Olympic athlete and missionary in China
Eric Liddell, known as the "Flying Scotsman," is best known for refusing to run for the 1924 Olympics in Paris on Sunday. A dedicated Christian, Liddell pulled back from his strongest event, the 100 meters – a decision that years later would make it the subject of Oscar-winning Chariots of Fire. As an alternative, Liddell registered for the 400 meters instead. Just before the race, an American gave him a piece of paper with the words from 1 Samuel 2:30 that said, "Those who honor me, I will honor." Liddell ran the race with the verse in hand and took Olympic gold and a new world record with a time of 47.6 seconds. When Eric described his racing plan, he said:
“The secret of my success on the 400 meters is that I run the first 200 meters as fast as possible. Then with God's help I run the second 200 meters faster. "
Liddell's parents were Scottish missionaries who were working in northeast China at the time Eric was born in 1902. For twelve years Liddell attended Eltham College, a Christian boarding school in London. He later studied at the University of Edinburgh, where he excelled in athletics, particularly short distance running, rugby and cricket. In 1922 and 1923 he played for the Scottish Rugby Union in the Five Nations. However, it was his running that set him apart as an athlete, and after setting a British record for the 100-yard sprint in 1923, hopes of Eric's strong performance at the 1924 Olympics were high – and he did not disappoint.
After bringing Scotland to Olympic glory, Liddell left sporting success behind and returned to China, where he taught chemistry and organized sports at a boys' school in Tientsin (now Tianjin). He married in 1934 and later began working as a village evangelist. He toured the country in Siao Chang, a dangerous region that was unsuitable for his wife and two daughters who stayed behind. Eric was often threatened by hostile communists and Chinese nationalists, both of whom regularly brought villages into trouble and disapproved of the work of Christian missionaries.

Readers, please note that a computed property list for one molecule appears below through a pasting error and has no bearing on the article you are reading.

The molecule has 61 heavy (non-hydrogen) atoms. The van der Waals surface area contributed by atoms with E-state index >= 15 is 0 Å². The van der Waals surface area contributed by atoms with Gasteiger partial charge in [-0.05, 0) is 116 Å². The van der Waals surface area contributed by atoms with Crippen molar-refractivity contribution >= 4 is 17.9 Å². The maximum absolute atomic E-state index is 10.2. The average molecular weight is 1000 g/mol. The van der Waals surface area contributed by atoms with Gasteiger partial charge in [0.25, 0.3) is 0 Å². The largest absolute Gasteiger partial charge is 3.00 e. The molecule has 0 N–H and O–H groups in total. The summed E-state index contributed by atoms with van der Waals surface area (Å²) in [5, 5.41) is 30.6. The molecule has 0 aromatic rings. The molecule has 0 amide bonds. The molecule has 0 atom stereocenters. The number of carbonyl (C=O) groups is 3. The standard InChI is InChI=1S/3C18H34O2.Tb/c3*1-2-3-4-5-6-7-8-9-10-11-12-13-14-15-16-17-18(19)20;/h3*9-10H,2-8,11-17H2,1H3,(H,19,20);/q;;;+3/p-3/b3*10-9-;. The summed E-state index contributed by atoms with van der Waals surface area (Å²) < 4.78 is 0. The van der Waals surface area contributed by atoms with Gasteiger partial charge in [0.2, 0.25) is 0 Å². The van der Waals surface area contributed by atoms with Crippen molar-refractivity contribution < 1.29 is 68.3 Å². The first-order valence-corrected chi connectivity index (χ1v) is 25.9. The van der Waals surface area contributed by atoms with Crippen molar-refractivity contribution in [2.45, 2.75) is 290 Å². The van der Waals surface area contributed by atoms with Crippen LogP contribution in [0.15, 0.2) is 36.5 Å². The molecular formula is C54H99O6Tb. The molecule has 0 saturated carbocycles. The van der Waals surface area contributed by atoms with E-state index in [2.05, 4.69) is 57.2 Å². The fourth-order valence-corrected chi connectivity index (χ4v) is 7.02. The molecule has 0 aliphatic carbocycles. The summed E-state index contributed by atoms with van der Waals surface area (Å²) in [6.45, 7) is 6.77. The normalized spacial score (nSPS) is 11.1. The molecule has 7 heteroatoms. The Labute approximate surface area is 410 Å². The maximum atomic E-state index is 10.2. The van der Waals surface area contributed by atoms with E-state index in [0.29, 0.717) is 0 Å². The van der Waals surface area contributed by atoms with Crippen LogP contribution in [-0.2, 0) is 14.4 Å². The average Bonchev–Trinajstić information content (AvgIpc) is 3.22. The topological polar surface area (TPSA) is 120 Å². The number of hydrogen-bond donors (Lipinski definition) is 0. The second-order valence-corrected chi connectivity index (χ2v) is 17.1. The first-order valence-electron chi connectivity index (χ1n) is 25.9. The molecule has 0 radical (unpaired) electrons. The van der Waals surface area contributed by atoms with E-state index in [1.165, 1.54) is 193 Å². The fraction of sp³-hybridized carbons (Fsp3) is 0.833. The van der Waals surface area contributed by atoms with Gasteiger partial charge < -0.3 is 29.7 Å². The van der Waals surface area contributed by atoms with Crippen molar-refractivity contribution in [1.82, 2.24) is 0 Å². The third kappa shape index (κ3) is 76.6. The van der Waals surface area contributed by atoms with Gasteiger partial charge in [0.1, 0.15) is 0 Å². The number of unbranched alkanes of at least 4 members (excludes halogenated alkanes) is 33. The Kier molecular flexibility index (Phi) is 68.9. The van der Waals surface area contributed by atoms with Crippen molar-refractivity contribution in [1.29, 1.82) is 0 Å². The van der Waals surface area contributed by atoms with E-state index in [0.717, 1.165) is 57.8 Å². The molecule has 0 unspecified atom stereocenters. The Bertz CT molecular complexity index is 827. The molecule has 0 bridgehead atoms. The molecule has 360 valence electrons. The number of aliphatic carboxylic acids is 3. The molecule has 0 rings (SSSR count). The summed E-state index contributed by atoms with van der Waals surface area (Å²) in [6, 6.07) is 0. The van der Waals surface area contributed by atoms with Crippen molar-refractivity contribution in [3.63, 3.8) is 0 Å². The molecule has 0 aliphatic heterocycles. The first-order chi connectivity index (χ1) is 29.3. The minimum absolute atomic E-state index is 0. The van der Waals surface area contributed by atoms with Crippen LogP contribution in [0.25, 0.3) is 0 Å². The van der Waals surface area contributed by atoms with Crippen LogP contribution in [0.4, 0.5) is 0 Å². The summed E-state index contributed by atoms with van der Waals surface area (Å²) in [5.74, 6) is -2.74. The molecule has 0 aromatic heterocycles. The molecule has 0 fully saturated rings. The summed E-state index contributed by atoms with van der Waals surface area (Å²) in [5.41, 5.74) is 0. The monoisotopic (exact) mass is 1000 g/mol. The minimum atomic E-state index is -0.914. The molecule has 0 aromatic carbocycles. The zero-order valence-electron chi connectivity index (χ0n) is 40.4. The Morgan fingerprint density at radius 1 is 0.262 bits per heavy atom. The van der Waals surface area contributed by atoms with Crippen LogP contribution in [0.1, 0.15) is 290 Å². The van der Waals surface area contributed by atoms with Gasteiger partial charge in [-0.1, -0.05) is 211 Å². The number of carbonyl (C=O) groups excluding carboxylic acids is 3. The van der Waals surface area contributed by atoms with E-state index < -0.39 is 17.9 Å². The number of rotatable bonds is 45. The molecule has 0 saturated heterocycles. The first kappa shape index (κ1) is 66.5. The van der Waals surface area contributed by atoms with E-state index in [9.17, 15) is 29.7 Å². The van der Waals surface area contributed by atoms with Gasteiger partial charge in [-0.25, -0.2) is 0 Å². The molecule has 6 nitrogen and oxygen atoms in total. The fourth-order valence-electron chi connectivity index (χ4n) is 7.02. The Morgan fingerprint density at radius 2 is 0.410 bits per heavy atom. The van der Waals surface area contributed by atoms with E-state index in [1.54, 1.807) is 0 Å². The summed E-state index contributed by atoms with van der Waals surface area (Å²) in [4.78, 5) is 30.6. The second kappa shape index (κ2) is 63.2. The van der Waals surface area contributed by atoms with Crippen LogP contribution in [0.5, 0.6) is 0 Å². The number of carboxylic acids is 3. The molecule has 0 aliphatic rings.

In 1941, the Japanese invaded China and Eric's family joined his wife's parents in Canada while he stayed behind. As a result, the situation in China worsened and Liddell was sent to a detention center in Shantung Province by the Japanese. Eric and 1,800 others, including many children, were put in a prison camp that was only 150 by 200 meters. Inside, Liddell organized sporting events, taught the children, and continued evangelistic work by conducting Bible studies. It was in this detention center that Liddell wrote about observing God's calling for one's life.
Just months before he was liberated, Liddell died on February 21, 1945 in the internment camp of a large tumor on the left side of his brain – a condition he did not know he had. He had spent his life obeying God's will and teaching others to live in accordance with God's word. Liddell died in the service of the Lord. Now, nearly eight decades after his death, his legacy of faith lives on in books like John W. Keddie's Running the Race: Eric Liddell – Olympic Champion and Missionary.